07.03.2015 · Residency
“Art is not a mirror held up to reality, but a hammer with which to shape it.”
- Bertolt Brecht
Paths Through Utopia [d'Isabelle Fremeaux and John Jordan] https://vimeo.com/21689832
Binna Choi and Maiko Tanaka, eds., Grand Domestic Revolution Handbook (Utrecht: Casco-Office for Art, Design and Theory, 2012), 227. (included below)
SUGGESTED WALK: Neighboring - The Shape of Hello!
SUGGESTED READING: Paths Through Utopia
For our second reading of the Tactical Walking Training Course series, we will consider the film Paths Through Utopia (2011).
About Paths Through Utopia
As the global financial crisis surfaced in 2007, we journeyed for 7 months across Europe to investigate and experience examples of post-capitalist living – from a direct action Climate Camp set up illegally on the edges of Heathrow airport to a hamlet squatted by French punks, an off grid low impact permaculture community to occupied self-managed Serbian factories, a free love commune in an ex Stasi base to a farm where private property had been abolished, we shared different ways of loving and eating, producing and sharing things, deciding together and rebelling. We were not looking for escapist Neverlands, blueprints for a perfect future or universal systems, but communities who simply dare to live differently, despite the catastrophe of capitalism.
From this experience came our film-book, fusing reflective travel writings with an attached DVD. Whilst the book is a rich travelogue, analyzing the communities, their practices and their histories, the film is a magicorealist road movie set in an imagined post-crash future but shot in the style of a fictional documentary during the journey.
Paths Through Eutopia (with English subtitles) may be watched online here: https://vimeo.com/21689832
For more information about the project, please see their website: https://lessentiersdelutopie.wordpress.com
Also see: The Laboratory of Insurrectionary Imagination http://labofii.net/
Neighboring and Organizing
Under increasing privatization of space in major cities, neighborhood relations seem to becoming even more compartmentalized around lines of property. But as the material feminists of the late nineteenth century understood, as did the squatters of the last few decades, and the migrant workers of today do, the awakening of more robust alliances in neighborhood living-more satisfying and empowering than sharing amenities in a condominium or joining the local business association-can occur in the creation of collective agencies via aesthetic, political and spatial approaches.
Within apartment 18b itself, cultivating the latent potential of neighboring was a constant process of negotiation and the ability to utilize the porous nature of boundaries that typically divide us. Proposals and projects by GDR residents shared in this chapter reflect on the macro and micro dimensions of living in proximity. It finds that the subtle pushing and pulling that occurs between neighbors actually entangles multiple boundaries simultaneously: state-controlled limits on neighborhood noise are read through intrusive sonic encounters of eavesdropping across balconies: a neighbor’s complaint letter delivered the morning after an impromptu dance party is a penetrating critique of public art and local continuity; and putting up fences and peering into glass houses leads to propositions sharing space outside of voyeuristic interactions. These experiences describe the more elastic networks of collectivized care and organization of the commons.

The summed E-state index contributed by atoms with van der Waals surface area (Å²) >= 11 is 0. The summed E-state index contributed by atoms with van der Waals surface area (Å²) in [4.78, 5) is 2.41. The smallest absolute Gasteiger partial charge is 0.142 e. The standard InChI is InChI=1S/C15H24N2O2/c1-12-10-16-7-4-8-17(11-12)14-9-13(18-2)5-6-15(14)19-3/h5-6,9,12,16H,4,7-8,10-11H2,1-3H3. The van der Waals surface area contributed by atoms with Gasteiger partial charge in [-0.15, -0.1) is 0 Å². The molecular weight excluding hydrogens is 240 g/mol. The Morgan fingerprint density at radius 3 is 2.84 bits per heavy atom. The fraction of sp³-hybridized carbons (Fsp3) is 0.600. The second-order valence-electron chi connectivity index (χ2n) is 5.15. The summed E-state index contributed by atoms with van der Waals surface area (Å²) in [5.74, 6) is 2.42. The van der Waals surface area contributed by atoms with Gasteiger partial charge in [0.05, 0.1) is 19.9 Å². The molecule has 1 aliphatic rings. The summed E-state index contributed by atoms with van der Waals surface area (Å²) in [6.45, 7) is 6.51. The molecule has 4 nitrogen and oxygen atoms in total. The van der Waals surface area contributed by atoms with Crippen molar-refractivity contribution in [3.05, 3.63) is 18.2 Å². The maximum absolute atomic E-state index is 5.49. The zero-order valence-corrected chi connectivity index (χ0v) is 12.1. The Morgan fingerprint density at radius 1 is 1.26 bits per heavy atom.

So how can this knowledge and practice coming out of our homes and neighborhoods, be scaled up, extended, and spatially supported? How can we use our practice with confrontation and collaboration, refrain and intervention, towards the creation of alternative economies, relationships, and resource provisions in non-capitalistic ways?
Binna Choi and Maiko Tanaka, eds., Grand Domestic Revolution Handbook (Utrecht: Casco-Office for Art, Design and Theory, 2012), 227.
SUGGESTED WALK: Neighboring - The Shape of Hello!
Once each day for several days (or more if you like), simply add a nod, eye contact, a wave, a smile or a verbal greeting to the people that you see during your outdoor movement in your neighborhood and beyond. Outdoor movement may include walking to the subway, bus, mailbox, post office, breakfast/coffee joint, work, library, or while grocery shopping, walking the dog, etc.
The walk can be any distance and at anytime.
The walk can be multiple times during the day or night.
The walk is not meant to be performative, which may cause the “simply” not to be so simple.
Who will you greet? Who will you dismiss? Is your greeting a connecting ritual, an act of trespassing?
What will be the shape of your “Hello!” and how will it be shaped?
About Tactical Walking Training Course
Tactical Walking Training Course has been developed as part of FLOAT 2015: Tactical Walking Camp [An Imperative to Map], organized by Sarrita Hunn with The Luminary (St. Louis, MO). On each of the six weeks of this “training course” leading up to FLOAT 2015, we will publicly share our readings (and other media) and suggested walks on The Luminary’s blog. We encourage others to follow along and perhaps even organize their own reading/walking groups. We hope this training course will provide a common set of references and starting points for collective discussions around the intersections of art, activism, and community organizing.